Vancouver to Whistler on the Sea to Sky Highway (Highway 99)
The beautiful two-hour drive from Vancouver to Whistler is the start of your adventure, where you can see the waters of Howe Sound, snow-capped peaks, waterfalls and canyons. This is a mountain highway, a route where rain, snow and even wildlife can affect driving conditions – here are some resources to help prepare for the drive.
Live Weather and Road Conditions
During summer, Whistler hosts a number of large events, some of which utilize the Day Lots as staging areas. When planning your trip, please consult the Resort Municipality of Whistler Special Event Parking notices for information on parking changes.
Winter Tires Required on the Sea to Sky Highway from October 1 to March 31
The Sea to Sky Highway is a mountain highway, where conditions can be unpredictable due to rapid changes in elevation and weather. A trip that starts in sunshine may also encounter slush, ice, heavy snowfall or compact snow. For safety in winter conditions, passenger vehicles are required to have winter tires installed to drive the Sea to Sky Highway between October and March.
The following information from the Ministry of Transport and Infrastructure of British Columbia outlines the requirements for winter tires in the province. Please read and ensure your vehicle complies*:
*Winter tire requirements are set by the Ministry of Transport and Infrastructure for British Columbia and may change without notice - always check their website for the latest information.
Driving in British Columbia
Highways in British Columbia are safe and modernized. Be aware that Canadian highway regulations may differ from where you are from. Please note:
- Speed limits are in metric
- Seat belts are mandatory
- Use headlights even in daylight
- Roads can be slippery even in the summer months
- Infant car seats are required for children weighing up to 9 kilograms / 20 pounds
During winter months, snow can be heavy on the highway. Be prepared for winter driving:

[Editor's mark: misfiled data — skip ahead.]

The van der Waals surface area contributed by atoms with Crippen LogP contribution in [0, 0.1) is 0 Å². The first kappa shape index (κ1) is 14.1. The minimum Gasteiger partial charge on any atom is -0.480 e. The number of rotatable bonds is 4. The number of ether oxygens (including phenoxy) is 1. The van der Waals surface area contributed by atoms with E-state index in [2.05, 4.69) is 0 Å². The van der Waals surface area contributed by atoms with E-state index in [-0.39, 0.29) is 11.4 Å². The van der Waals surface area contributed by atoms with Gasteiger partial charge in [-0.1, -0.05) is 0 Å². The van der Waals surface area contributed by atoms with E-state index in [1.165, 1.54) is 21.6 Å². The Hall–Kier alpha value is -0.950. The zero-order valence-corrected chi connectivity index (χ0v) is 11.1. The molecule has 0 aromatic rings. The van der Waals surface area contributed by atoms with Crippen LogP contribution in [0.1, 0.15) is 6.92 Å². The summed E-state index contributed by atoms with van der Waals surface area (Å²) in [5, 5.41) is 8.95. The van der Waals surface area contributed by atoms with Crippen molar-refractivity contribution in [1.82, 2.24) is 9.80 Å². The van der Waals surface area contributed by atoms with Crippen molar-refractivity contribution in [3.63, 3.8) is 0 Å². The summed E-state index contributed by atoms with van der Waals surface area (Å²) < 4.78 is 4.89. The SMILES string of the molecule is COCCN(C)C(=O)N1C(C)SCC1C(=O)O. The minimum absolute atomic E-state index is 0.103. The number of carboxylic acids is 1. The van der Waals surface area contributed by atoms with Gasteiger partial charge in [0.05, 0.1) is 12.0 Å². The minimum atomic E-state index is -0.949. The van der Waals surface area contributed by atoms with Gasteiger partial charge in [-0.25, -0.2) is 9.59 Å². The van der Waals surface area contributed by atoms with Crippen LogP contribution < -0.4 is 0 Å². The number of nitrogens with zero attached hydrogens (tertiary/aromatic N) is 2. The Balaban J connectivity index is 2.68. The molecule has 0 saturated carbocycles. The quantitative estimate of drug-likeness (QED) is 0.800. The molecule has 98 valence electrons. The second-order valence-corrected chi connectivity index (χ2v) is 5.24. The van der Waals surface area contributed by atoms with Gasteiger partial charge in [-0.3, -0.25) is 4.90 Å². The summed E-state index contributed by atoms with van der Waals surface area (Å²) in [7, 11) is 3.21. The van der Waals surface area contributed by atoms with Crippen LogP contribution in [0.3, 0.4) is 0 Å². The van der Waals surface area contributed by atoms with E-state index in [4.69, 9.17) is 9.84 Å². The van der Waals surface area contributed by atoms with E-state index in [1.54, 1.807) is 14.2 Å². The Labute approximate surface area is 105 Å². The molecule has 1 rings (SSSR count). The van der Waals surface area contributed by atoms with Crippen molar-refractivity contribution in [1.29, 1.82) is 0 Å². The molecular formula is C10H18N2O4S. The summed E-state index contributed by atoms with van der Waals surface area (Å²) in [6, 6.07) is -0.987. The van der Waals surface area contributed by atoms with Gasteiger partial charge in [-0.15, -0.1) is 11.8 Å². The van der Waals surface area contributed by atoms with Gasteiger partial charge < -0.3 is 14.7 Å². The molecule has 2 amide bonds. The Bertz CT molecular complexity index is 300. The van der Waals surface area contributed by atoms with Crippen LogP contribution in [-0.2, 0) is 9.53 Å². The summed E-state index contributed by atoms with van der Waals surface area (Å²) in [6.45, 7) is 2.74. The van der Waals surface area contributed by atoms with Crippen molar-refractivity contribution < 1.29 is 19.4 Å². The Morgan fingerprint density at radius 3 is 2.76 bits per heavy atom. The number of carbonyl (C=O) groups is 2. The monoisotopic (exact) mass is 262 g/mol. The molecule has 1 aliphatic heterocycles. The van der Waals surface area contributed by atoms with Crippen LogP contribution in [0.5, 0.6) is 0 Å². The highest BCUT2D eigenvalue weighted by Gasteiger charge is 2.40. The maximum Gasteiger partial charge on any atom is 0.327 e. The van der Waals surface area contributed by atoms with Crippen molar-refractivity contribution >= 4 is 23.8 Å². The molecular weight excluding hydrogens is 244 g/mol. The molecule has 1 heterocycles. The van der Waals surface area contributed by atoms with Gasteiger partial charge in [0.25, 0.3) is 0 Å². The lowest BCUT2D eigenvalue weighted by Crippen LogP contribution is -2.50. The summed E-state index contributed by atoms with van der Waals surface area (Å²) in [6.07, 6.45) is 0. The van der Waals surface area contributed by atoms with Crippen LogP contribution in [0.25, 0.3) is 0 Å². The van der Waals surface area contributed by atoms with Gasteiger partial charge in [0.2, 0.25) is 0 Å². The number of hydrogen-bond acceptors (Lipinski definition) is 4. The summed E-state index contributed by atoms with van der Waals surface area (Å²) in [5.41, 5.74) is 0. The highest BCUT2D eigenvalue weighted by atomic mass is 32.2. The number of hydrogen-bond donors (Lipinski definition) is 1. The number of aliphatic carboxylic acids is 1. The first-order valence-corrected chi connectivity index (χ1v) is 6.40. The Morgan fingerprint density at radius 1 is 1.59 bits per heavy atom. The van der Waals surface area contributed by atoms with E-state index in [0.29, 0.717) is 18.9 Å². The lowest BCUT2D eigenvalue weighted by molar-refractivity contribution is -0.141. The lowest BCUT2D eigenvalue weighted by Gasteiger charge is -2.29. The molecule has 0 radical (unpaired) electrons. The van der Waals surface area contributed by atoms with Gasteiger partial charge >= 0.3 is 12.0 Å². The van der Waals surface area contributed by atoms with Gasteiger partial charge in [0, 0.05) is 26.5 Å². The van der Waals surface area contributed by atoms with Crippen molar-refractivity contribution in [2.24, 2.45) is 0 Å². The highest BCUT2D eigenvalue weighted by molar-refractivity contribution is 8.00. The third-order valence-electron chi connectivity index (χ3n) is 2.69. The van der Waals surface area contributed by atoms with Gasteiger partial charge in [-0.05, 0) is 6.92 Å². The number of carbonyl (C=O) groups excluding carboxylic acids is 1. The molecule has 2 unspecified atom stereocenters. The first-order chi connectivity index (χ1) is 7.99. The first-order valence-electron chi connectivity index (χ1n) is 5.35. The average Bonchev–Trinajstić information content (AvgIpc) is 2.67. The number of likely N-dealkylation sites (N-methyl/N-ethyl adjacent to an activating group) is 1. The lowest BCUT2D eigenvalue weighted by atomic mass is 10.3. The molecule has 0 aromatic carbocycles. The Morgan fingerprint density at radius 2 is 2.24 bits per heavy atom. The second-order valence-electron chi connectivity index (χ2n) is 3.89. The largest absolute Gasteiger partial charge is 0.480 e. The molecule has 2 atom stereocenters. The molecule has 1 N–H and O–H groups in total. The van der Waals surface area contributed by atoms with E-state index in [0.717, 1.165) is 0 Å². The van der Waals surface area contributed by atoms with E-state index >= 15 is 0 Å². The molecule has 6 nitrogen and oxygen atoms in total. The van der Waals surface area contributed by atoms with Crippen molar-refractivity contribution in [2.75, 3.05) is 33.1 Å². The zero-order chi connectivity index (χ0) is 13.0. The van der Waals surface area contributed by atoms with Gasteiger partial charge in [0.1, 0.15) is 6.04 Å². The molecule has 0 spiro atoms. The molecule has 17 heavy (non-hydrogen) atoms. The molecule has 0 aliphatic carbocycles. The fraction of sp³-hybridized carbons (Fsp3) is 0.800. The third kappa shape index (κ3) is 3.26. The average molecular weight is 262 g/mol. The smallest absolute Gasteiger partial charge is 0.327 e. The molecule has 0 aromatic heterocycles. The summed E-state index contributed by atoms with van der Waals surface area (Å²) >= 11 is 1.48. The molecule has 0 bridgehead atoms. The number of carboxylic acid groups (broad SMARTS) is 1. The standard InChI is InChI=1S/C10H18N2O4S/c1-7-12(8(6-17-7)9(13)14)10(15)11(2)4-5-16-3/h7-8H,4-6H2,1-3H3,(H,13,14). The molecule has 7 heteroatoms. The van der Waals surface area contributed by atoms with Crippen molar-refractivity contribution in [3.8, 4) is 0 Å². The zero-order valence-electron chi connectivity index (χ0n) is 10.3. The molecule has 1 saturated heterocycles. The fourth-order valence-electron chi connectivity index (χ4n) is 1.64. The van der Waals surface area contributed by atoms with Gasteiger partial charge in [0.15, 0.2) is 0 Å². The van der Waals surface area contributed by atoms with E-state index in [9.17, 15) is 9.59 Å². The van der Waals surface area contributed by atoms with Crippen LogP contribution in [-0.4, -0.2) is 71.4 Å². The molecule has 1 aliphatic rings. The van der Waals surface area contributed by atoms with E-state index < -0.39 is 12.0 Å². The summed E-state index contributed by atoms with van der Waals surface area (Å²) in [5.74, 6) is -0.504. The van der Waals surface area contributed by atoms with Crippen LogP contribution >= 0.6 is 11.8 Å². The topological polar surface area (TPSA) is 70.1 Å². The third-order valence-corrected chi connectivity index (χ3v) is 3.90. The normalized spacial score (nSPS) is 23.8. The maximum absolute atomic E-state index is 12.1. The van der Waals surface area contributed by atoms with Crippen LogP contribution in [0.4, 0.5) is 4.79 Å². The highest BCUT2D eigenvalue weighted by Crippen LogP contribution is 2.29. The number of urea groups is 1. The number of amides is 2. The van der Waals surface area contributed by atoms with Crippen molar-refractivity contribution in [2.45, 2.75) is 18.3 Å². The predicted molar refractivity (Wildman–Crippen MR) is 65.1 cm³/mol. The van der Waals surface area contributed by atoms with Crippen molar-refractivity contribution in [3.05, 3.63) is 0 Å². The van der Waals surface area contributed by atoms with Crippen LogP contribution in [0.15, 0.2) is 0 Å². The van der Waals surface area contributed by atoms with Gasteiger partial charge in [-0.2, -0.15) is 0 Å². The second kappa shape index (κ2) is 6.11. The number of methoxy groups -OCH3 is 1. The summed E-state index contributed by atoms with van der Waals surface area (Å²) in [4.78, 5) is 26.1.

Wildlife on the Road
Animal collisions pose a risk to wildlife, people and their property. Help reduce the number of deaths and injurious accidents by following these guidelines:
- Drive defensively and concentrate on the road at all times. Watch the sides of the road for wildlife attempting to cross, especially where visibility is poor (at bends in the road, or where the forest comes close to the road).
- Use extra caution at night; bears are dark animals and are very difficult to see in the dark, or even at dusk and dawn. Bears and other animals are often found foraging roadside during spring when newly sprouting clover (especially along newly constructed highways) provides good feeding.
- Watch for signs that have been posted in high wildlife collision zones and slow down.
- Never stop to view wildlife. This stresses wildlife and creates unsafe road conditions due to traffic congestion.
- If you are involved in a collision, call the police if there are any human injuries or significant damage to your vehicle. Inspect your vehicle to see if it is safe to continue driving.
- Call the local wildlife agency if there is a dead or injured animal to report. In BC, call the Conservation Officer Service at 1.877.952.7277.
- Learn more about wildlife on the road with the Get Bear Smart Society
United States to Canada Border Crossings
Whistler is just a short drive from the United States border. The following information may be of use if entering Canada by vehicle.
Highway 99 Traffic Webcams (Squamish to Whistler)
Click on the webcam icons.
Hwy 99 at Cheakamus Lake Rd & Alpha Lake Rd, 5 km Whistler. (elevation: 600 metres)
Hwy 99, near Brew Creek Forest Service Rd, about 17 km southwest of Whistler.
Hwy 99, at Daisy Lake Rd about 26 km south of Whistler.
Hwy 99, about 24 km north of Squamish.
Hwy 99 at Squamish Valley Rd, about 10 km north of Squamish.